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Author Topic: Well election 2013, the first of many?  (Read 9893 times)

Online ozbob

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Re: Well election 2013, the first of many?
« Reply #40 on: October 31, 2013, 01:02:18 PM »
AEC --> Australian Electoral Commission statement: WA Senate recount

Quote
Australian Electoral Commission statement: WA Senate recount

Electoral Commissioner Mr Ed Killesteyn said today the Western Australian Senate recount of votes will shortly be completed and the Australian Electoral Officer for WA, Mr Peter Kramer will shortly advise on a schedule for the distribution of preferences and declaration of the poll for newly elected Senators.

Mr Killesteyn and Mr Kramer thanked all the candidates and scrutineers involved with the recount for their patience, goodwill and professionalism. Mr Killesteyn also thanked WA AEC staff and management for their work in conducting the recount.

    “The recount was a complex process involving the physical rechecking of 1.3m Senate ballot papers over more than two weeks“, Mr Killesteyn said. “A recount of this scale has not occurred since the AEC was established in 1984.”

During the recount a serious administrative issue came to light which will be subject to further investigation.  Specifically, 1,375 votes - all of which had been verified during the initial WA Senate count - could not be located, rechecked or verified in the recount process. These votes were classified as 1,255 formal above-the-line ballots and 120 informal votes.

“I am advised by Mr Kramer – and I have reassured myself - that exhaustive efforts have been made to find the missing ballots at all premises where WA Senate votes were stored or moved during the 2013 federal election," Mr Killesteyn said.

“On behalf of the AEC I apologise to the electors of Western Australia and to the candidates and parties for this failure of the AEC”.

Mr Killesteyn added that he has immediately initiated an urgent examination into the circumstances which led to the apparent misplaced ballot papers.

“I wish to advise that Mick Keelty AO APM, the distinguished former Commissioner of the Australian Federal Police, has agreed to undertake this task. His terms of reference include establishing the facts regarding the misplaced ballot papers, and identifying any administrative process and/or procedural failures that may have occurred as well as providing recommendations to avoid similar issues in the future.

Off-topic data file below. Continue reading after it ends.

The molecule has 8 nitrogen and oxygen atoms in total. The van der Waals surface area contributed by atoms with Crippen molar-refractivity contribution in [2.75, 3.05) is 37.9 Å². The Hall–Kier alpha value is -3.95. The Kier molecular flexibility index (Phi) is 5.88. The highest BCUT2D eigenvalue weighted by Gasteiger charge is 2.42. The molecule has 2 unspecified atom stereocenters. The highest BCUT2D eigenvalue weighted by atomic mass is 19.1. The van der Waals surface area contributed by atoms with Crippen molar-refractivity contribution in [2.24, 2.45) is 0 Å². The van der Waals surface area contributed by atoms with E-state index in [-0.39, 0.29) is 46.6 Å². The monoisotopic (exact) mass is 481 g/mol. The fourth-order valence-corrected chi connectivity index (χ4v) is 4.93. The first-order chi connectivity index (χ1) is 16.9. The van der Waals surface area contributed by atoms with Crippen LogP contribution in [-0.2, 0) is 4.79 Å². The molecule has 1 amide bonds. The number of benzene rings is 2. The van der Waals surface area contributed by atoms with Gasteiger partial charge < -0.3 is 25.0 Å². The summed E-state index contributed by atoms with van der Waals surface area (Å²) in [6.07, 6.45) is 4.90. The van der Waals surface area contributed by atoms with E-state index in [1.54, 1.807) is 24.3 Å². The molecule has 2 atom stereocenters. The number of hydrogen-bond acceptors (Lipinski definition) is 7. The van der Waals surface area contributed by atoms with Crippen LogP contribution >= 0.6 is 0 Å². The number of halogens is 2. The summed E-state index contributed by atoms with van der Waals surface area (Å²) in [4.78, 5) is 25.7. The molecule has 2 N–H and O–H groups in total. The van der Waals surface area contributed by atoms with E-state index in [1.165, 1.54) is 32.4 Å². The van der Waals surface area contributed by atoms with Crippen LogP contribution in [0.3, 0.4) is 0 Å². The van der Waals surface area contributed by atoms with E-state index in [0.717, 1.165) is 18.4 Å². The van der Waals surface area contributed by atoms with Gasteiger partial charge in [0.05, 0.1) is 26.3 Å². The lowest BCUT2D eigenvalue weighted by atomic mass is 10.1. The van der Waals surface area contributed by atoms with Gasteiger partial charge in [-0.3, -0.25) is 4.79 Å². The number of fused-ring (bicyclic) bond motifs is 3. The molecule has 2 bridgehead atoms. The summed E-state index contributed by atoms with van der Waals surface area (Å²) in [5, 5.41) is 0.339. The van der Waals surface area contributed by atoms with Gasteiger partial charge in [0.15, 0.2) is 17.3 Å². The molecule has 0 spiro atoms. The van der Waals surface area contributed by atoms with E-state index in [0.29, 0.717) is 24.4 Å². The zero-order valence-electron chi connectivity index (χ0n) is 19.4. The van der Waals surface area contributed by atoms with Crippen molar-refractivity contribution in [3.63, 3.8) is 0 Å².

“I wish to stress that Mr Keelty will undertake this investigation independently of the AEC and will be able to avail himself of whatever resources and access staff and information he may require to assist his examination of this matter.”

Mr Killesteyn said he had requested a report urgently. The report will be considered by the full Electoral Commission, who will determine further actions after due consideration of the report's findings and recommendations. The Electoral Commission is a three person body, including the Electoral Commissioner, which has certain legislative powers defined in the Commonwealth Electoral Act 1918.

Mr Killesteyn said that in concert with the investigation, the Electoral Commission would closely examine the Senate outcome in Western Australia and consider whether any petition to the Court of Disputed Returns is necessary. A time period of forty days is available from the return of the Senate writ for Western Australia for petition.
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Online ozbob

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Re: Well election 2013, the first of many?
« Reply #41 on: October 31, 2013, 01:16:24 PM »
:fp: :fp: :fp:
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Re: Well election 2013, the first of many?
« Reply #42 on: October 31, 2013, 01:25:27 PM »
Brisbanetimes --> WA Senate recount in turmoil as 1375 votes go missing
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Offline aldonius

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Re: Well election 2013, the first of many?
« Reply #43 on: October 31, 2013, 02:26:47 PM »
Makes you wonder about every other Senate election ever, really...

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Re: Well election 2013, the first of many?
« Reply #44 on: October 31, 2013, 02:34:54 PM »
I think the only proper way out of this is a fresh election for the WA Senate, which no doubt will not go down well at all ...